Uber's "ruthlessness" has been an important asset to its success, said venture capitalist Fred Wilson, but the mobile dispatch service needs to tone down its corporate culture as it matures. Wilson, a legendary Internet investor who backed Twitter, Foursquare, crafts retailer Etsy and music site SoundCloud, was commenting on recent controversies involving Uber, which has been accused of invading the privacy of a critic and aggressively recruiting drivers from competitors.
Wilson is the managing partner at New York-based Union Square Ventures. He is not an investor in Uber. Wilson was speaking at Le Web 2014, a technology conference in Paris that is in its eleventh year. Some 3,000 participants are expected to attend over three days.
"When I think about Uber as a company, I see them as [having an] incredible, almost ruthless, execution, combined with a swagger, almost an arrogance. Their ability to execute the way they execute sometimes comes from that swagger," Wilson said. But "as they mature, they have to figure out how not to have the negative side effects."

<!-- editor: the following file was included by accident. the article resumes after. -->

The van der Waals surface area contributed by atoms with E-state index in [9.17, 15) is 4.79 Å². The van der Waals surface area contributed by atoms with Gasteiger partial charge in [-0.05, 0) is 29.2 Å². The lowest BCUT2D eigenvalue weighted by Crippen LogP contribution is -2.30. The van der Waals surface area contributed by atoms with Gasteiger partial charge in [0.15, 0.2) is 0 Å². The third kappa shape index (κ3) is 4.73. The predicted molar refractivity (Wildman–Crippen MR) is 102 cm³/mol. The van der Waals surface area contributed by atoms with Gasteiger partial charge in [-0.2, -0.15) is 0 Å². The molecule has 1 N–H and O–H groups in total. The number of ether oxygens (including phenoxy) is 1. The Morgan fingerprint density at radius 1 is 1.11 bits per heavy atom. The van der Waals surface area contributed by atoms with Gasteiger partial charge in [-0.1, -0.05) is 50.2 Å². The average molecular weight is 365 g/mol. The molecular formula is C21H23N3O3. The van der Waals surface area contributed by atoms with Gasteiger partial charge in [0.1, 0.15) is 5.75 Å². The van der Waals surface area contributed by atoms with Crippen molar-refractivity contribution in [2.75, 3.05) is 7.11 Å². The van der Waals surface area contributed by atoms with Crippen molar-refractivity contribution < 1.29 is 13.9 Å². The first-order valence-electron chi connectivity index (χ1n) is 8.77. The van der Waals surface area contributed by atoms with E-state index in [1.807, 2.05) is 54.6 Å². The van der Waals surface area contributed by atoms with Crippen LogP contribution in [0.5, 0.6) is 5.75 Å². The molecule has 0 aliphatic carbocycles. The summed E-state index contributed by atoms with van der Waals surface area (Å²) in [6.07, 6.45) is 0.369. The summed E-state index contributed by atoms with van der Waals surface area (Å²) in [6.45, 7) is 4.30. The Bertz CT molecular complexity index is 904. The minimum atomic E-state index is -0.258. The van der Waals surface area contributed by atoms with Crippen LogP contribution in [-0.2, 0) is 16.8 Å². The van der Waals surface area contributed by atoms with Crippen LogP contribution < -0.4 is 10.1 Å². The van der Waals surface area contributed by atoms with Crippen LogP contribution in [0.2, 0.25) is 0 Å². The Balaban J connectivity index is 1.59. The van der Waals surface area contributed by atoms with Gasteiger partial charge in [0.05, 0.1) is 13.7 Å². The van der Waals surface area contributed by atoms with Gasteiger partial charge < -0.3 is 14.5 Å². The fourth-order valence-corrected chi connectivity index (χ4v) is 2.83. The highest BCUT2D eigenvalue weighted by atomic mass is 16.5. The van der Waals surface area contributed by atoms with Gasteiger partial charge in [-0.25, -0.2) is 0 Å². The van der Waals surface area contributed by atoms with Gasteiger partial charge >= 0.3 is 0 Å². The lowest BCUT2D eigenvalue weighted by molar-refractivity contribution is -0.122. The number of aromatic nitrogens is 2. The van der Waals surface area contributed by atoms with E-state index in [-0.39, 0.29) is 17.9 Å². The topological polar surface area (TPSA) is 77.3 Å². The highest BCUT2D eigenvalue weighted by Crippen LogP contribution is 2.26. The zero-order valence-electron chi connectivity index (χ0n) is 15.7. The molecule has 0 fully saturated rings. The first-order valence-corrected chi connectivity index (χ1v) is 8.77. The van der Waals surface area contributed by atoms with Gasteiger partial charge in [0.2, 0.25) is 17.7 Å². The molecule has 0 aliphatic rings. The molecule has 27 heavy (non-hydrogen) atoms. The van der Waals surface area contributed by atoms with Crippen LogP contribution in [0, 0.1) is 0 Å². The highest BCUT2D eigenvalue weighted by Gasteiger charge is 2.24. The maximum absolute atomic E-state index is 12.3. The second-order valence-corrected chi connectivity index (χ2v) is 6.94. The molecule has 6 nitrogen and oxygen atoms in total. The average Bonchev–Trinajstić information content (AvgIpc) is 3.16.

Wilson said Uber's aggressive style was reflected in its approach to regulators. "Early on, they decided it was best to beg for forgiveness rather than ask for permission," said Wilson. "That was a very good strategy; at some point, that strategy stops working." Wilson said he believed that regulated and unregulated transportation would eventually find a way to coexist.
Wilson said he believed companies involved in the sharing economy—such as Uber and Airbnb, health and wellness companies and crowdfunding start-ups—could be candidates for public offerings in the coming year. He said he did not believe that valuations for some of the high-profile start-ups were extreme.
Citing a recent valuation of Uber at $40 billion, Wilson noted that the company had set a goal of $200 million to $250 million in revenue in 2015; that puts the valuation at 20 times revenue, a ratio that investors had embraced in recent IPOs.
He said he did not believe that investors were in a new bubble that would lead to a crash as in 2000 and 2007. "I don't think we're heading for that kind of environment, where two-thirds of the companies are going out of business."